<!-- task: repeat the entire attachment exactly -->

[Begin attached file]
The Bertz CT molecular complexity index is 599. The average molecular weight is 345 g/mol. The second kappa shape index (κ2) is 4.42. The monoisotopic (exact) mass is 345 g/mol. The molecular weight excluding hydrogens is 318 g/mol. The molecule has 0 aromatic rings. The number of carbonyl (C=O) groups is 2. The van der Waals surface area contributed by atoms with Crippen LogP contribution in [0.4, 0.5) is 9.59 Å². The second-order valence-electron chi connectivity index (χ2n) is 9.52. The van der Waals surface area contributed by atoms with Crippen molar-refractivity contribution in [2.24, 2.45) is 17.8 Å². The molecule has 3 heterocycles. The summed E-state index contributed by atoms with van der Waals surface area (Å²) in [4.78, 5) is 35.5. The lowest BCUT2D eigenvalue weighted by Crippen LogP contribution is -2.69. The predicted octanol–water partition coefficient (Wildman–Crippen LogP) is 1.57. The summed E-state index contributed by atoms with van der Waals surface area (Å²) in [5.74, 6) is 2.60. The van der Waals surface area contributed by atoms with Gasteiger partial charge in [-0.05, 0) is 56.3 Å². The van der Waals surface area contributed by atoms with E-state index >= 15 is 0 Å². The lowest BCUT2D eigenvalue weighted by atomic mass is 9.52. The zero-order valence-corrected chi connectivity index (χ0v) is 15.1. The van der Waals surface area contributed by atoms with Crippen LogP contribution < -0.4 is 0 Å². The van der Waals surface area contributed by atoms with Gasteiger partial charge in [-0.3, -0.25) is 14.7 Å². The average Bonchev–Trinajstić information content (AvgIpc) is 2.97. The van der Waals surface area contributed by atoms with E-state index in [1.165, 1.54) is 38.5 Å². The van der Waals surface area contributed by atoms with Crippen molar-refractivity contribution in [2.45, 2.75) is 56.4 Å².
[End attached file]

The Bertz CT molecular complexity index is 599. The average molecular weight is 345 g/mol. The second kappa shape index (κ2) is 4.42. The monoisotopic (exact) mass is 345 g/mol. The molecular weight excluding hydrogens is 318 g/mol. The molecule has 0 aromatic rings. The number of carbonyl (C=O) groups is 2. The van der Waals surface area contributed by atoms with Crippen LogP contribution in [0.4, 0.5) is 9.59 Å². The second-order valence-electron chi connectivity index (χ2n) is 9.52. The van der Waals surface area contributed by atoms with Crippen molar-refractivity contribution in [2.24, 2.45) is 17.8 Å². The molecule has 3 heterocycles. The summed E-state index contributed by atoms with van der Waals surface area (Å²) in [4.78, 5) is 35.5. The lowest BCUT2D eigenvalue weighted by Crippen LogP contribution is -2.69. The predicted octanol–water partition coefficient (Wildman–Crippen LogP) is 1.57. The summed E-state index contributed by atoms with van der Waals surface area (Å²) in [5.74, 6) is 2.60. The van der Waals surface area contributed by atoms with Gasteiger partial charge in [-0.05, 0) is 56.3 Å². The van der Waals surface area contributed by atoms with E-state index >= 15 is 0 Å². The lowest BCUT2D eigenvalue weighted by atomic mass is 9.52. The zero-order valence-corrected chi connectivity index (χ0v) is 15.1. The van der Waals surface area contributed by atoms with Crippen LogP contribution < -0.4 is 0 Å². The van der Waals surface area contributed by atoms with Gasteiger partial charge in [-0.3, -0.25) is 14.7 Å². The average Bonchev–Trinajstić information content (AvgIpc) is 2.97. The van der Waals surface area contributed by atoms with E-state index in [1.165, 1.54) is 38.5 Å². The van der Waals surface area contributed by atoms with Crippen molar-refractivity contribution in [2.45, 2.75) is 56.4 Å².